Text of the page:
Since we deployed EnGarde in 2001, we knew we wanted to demystify the often complex process of security for the average administrator, especially if they were coming from a proprietary source. WebTool, our secure remote management tool, allows for "touch-free" maintenance and configuration in a web browser. All the administering needed is accomplished through an intuitive, point-and-click graphic interface. This is especially useful when combined with the strength of SELinux deployed through a simplified interface like WebTool. It ensures not only that administration is done securely and effectively, but that the possibility of introducing insecure applications and configurations are minimized, without requiring an advanced degree in security by the administrator.
Has EnGarde benefited from making the community edition freely available?
Absolutely. In fact, that has been the staple of the company throughout our history. Part of what makes EnGarde so secure is the outstanding community that we have fostered over time, and offering the Community Edition really serves two purposes, actually. One, it provides a substantial service to the community, and two, allows us to test new changes/updates, as well as draw on the knowledge and insight of our users. Many of the changes that get implemented into EnGarde Professional get their first test with our community of users. So, yes, EnGarde benefits from this structure.
How many people do you estimate use the Community Edition of EnGarde?
As with any open source project, it's incredibly hard to gauge. We've recorded hundreds of thousands of downloads since we began in 2000, and seeing thousands of new visits each month. We recently upgraded our datacenter again to support the increased demand we're seeing after the introduction of new features including enhanced intrusion detection and the addition of numerous new open source projects.
How are sales of the enterprise edition doing and who are your target customers?
The sales of EnGarde Professional are continually growing, as we currently have over 500 customers worldwide, including Sony, Piedmont Natural Gas, divisions of AT&T, domestic and international governments, and more. Our target customers include mid-level to enterprise businesses and include an organization that wants to provide the most comprehensive security possible, in a way that isn't cost prohibitive. Open source is one of the reasons we are able to keep our costs to our enterprise-level clients lower than most of our competition.
Do you have any plans, or are you interested in signing a cross licensing deal with Microsoft?
Absolutely not. Guardian Digital will always be a completely open source business. Changing our strategy in this way would not only renege on our pioneering role in open source security, but would also dilute the quality of our development, as our community is one of our greatest assets. But, what would happen if we did seek a deal? Let's use Linspire's recent decision as an example. Seeking such an arrangement would, in effect, force Guardian Digital to relinquish its existence as an open source company. Not explicitly, but as far as I'm concerned, when you prohibit modifications or distribution of software in order to maintain licensing protection, you cease to be open source. That's just out of the question for us.
Furthermore, such "protection" is completely shrouded in ambiguity and uncertainty. The perceived advantages aren't even guaranteed if you make the required concessions. By not explicitly restricting what Microsoft can do, it gives them near-complete power in determining what software warrants protection, in what manner it's labeled as such, and when. In other words, the loopholes are so extreme they are practically a caricature of themselves. These deals are a joke. In theory, everything's safe, but in practice nothing is protected if Microsoft says it isn't. And with their track record, it's not worth taking that chance, even IF there were benefits.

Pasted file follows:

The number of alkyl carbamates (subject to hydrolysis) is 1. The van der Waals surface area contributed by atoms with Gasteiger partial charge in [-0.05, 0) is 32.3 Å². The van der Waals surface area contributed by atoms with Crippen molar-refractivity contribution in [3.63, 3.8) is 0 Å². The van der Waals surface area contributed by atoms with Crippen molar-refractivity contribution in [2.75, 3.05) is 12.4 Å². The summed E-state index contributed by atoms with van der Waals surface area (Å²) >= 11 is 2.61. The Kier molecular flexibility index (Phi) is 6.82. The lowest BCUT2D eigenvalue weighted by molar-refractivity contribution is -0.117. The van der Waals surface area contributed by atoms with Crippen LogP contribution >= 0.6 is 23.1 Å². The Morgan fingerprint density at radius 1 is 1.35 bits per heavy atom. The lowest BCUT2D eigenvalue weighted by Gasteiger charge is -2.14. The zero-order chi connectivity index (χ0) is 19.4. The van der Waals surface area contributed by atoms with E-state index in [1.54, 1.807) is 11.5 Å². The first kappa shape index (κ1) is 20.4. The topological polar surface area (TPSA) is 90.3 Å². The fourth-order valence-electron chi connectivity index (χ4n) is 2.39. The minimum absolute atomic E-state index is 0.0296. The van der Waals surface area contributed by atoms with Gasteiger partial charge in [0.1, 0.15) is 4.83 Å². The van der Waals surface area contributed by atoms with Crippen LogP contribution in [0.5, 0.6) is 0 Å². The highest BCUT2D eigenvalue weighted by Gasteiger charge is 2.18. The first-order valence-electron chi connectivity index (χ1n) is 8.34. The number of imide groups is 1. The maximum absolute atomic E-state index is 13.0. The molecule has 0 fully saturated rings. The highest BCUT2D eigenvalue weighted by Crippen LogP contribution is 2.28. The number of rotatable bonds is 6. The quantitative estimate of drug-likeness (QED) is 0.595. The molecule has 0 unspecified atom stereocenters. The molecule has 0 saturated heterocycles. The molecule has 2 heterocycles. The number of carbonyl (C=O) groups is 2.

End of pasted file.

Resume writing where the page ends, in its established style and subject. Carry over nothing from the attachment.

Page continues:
Has the GPLv3 affected EnGarde Linux licensing one way or the other?
No, not really. GPLv3 took a rise after the Novell deal, and since our strategy doesn't involve this possibility, it hasn't really changed anything. Next year, we may consider readdressing licensing, but for now, GPLv2 is what we are dealing with. As open source projects continue to adopt the GPLv3, we will continue to incorporate these versions into Guardian Digital's offerings.
Are there any new features coming down the pipe for EnGarde that you can tell us about?
We are always in the process of streamlining our functionality, usability and security. One such example is the incorporation of AJAX into EnGarde Community for an enhanced Intrusion Detection interface. We are committed to keeping not only our professional platform on the cutting edge, but also our community version as well. We have a few major enhancements coming up in the future, and which are currently in the internal beta test phase. We are looking for a fall deployment, but we'll make sure to keep you posted. :)
What do you see for the future of EnGarde Secure Linux?
Open source has slowly but surely shed its skin only as an "alternative" and is now considered a primary solution. As more and more organizations realize the capability open source provides in maintaining a secure posture, especially in the burgeoning overseas markets in South America, Europe and obviously India and China, Guardian Digital will continue to lead the way and bring the inherent advantages of open source to communities and businesses worldwide.
My thanks to Dave Wreski for agreeing to be interviewed and Ryan Berens for his help in facilitating it. Unfortunately I have not had the time to do more than give it a cursory glance. But then again a review of EnGarde Secure Linux deserves more than a sentence or two at the end of an interview. Look for more on "Secure Linux" from LXer in the near future.
I told you there were companies (well, at least one) that do right by their users and customers, and Guardian Digital is one of them. See? There just might be hope for the Human species after all. :-) On the EnGarde website they provide an easy to find Wiki and Forum for users to find information, share ideas, ask questions and get help if they need it. They actually engage the users of their software in open communication, to the benefit of both the users and their business.
What a novel idea.
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|I'd like to see more of this||devnet||4||2,034||Jul 24, 2007 3:49 PM|